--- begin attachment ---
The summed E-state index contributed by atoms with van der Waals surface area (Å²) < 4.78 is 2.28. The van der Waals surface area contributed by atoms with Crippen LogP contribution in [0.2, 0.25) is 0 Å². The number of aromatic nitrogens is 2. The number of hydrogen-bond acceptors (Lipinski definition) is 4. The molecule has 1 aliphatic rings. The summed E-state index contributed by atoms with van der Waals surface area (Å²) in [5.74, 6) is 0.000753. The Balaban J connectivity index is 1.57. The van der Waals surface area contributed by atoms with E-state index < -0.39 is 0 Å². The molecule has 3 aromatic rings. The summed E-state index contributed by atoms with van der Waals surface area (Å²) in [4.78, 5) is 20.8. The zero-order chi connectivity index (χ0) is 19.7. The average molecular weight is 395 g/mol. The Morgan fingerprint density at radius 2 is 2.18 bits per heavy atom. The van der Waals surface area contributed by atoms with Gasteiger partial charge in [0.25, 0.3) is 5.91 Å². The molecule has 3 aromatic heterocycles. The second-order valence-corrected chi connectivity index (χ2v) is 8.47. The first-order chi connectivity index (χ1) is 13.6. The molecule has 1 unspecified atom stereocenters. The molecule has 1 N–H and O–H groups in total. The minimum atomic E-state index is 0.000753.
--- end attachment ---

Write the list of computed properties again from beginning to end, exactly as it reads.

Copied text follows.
The summed E-state index contributed by atoms with van der Waals surface area (Å²) < 4.78 is 2.28. The van der Waals surface area contributed by atoms with Crippen LogP contribution in [0.2, 0.25) is 0 Å². The number of aromatic nitrogens is 2. The number of hydrogen-bond acceptors (Lipinski definition) is 4. The molecule has 1 aliphatic rings. The summed E-state index contributed by atoms with van der Waals surface area (Å²) in [5.74, 6) is 0.000753. The Balaban J connectivity index is 1.57. The van der Waals surface area contributed by atoms with E-state index < -0.39 is 0 Å². The molecule has 3 aromatic rings. The summed E-state index contributed by atoms with van der Waals surface area (Å²) in [4.78, 5) is 20.8. The zero-order chi connectivity index (χ0) is 19.7. The average molecular weight is 395 g/mol. The Morgan fingerprint density at radius 2 is 2.18 bits per heavy atom. The van der Waals surface area contributed by atoms with Gasteiger partial charge in [0.25, 0.3) is 5.91 Å². The molecule has 3 aromatic heterocycles. The second-order valence-corrected chi connectivity index (χ2v) is 8.47. The first-order chi connectivity index (χ1) is 13.6. The molecule has 1 unspecified atom stereocenters. The molecule has 1 N–H and O–H groups in total. The minimum atomic E-state index is 0.000753.